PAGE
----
A Word from our CEO: Homeless and Growing Older

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A Word from our CEO: Homeless and Growing Older

Last month, we mourned the death of Paula, a longtime resident of our Rebecca Johnson Apartments. She survived many hard experiences, including homelessness. She was loved by her friends, neighbors and staff, and at the end, she was surrounded by those who loved and cared for her. Her death is a reminder to us that many of the women we serve in our supportive housing are aging and live with the same health issues of all aging adults. Also, by the time women who are homeless reach our supportive housing programs, their health is seriously compromised.

At Deborah’s Place, 68% of the women served last year were 50 and older. This reflects the national trend of an aging population. We do not often serve women over 65 because of the catastrophic impact homelessness has on a woman’s health. The average life expectancy of someone who is homeless is between 42 and 52, significantly lower than the general population. We know that women, and particularly older women who may have been homeless for many years, need specialized services, like intensive health service coordination and assistance meeting basic material needs.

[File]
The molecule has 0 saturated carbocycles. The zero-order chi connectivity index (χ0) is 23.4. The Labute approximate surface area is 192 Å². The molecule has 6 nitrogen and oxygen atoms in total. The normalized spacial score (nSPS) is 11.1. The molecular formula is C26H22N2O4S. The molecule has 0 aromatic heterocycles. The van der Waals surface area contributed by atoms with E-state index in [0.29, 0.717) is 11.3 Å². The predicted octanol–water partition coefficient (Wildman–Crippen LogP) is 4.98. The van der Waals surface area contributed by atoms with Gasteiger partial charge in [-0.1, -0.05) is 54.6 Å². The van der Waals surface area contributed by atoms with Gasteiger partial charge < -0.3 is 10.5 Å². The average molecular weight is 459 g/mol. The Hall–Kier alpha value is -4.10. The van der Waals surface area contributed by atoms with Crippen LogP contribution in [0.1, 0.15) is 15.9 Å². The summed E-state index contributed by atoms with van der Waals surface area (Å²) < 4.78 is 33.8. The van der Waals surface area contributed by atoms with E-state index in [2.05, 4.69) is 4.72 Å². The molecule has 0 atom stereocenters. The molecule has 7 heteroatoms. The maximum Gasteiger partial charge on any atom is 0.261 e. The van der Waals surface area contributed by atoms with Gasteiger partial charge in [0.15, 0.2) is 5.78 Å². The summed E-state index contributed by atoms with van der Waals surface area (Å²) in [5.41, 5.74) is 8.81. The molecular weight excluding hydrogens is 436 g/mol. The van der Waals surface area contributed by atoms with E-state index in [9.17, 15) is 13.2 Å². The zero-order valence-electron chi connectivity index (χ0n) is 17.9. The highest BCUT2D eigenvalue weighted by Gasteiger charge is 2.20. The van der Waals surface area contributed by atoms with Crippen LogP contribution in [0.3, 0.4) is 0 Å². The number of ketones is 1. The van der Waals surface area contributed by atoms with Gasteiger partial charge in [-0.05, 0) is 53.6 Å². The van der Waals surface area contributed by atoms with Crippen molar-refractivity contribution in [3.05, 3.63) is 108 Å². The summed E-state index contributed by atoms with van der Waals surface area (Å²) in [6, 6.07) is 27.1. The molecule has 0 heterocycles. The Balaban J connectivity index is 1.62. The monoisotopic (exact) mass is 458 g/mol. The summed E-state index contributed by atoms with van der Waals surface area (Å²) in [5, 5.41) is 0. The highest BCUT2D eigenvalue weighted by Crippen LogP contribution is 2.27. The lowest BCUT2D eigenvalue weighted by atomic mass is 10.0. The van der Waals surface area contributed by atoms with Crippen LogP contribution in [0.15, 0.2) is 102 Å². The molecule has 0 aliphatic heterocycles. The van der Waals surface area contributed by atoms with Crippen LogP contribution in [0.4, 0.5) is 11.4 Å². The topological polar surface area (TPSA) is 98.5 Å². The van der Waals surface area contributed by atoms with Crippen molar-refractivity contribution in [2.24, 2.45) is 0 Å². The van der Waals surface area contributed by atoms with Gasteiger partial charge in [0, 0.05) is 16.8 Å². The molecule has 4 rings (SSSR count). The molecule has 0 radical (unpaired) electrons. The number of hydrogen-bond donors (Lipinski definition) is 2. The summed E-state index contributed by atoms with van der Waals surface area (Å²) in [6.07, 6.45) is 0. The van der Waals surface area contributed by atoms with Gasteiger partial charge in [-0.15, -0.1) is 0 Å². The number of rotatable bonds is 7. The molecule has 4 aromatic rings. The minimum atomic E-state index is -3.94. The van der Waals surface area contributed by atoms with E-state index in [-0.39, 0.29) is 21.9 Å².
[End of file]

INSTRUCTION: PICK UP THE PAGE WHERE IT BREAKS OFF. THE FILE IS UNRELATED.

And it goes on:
We also know that 1 in 4 homeless adults is a single woman. According to the American Round Table to Abolish Homelessness, “The number of unaccompanied women exceeds the number of homeless youth and veterans combined.” Yet, there is little research that drives policy and funding for the specialized services that we know this population needs.

That is why we are excited about recently released research in the Sociological Review on the lives of older women who are homeless. The research highlights the material deprivation of homelessness and how the lack of a social network and sense of self-worth contributes to the stress, anxiety and depression women who are homeless suffer.

Deborah’s Place understands the needs of women like Paula. We help them access those basic material needs, like food and clothing. Our health services staff work to coordinate doctor’s visits, referrals to specialists, transportation to appointments and obtaining prescriptions. Workshops related to eldercare and disease prevention help empower older women to participate in decisions that affect their lives. Most importantly, we provide a safe place for women to live, in an environment that recognizes each woman’s individual needs and fosters a sense of belonging and community.

Paula found a safe, stable home at Deborah’s Place. We are proud to be the place where women can truly heal from the trauma of homelessness – healing for the mind, body and spirit.

 

Full research report can be found here: http://journals.sagepub.com/doi/abs/10.1111/1467-954X.12369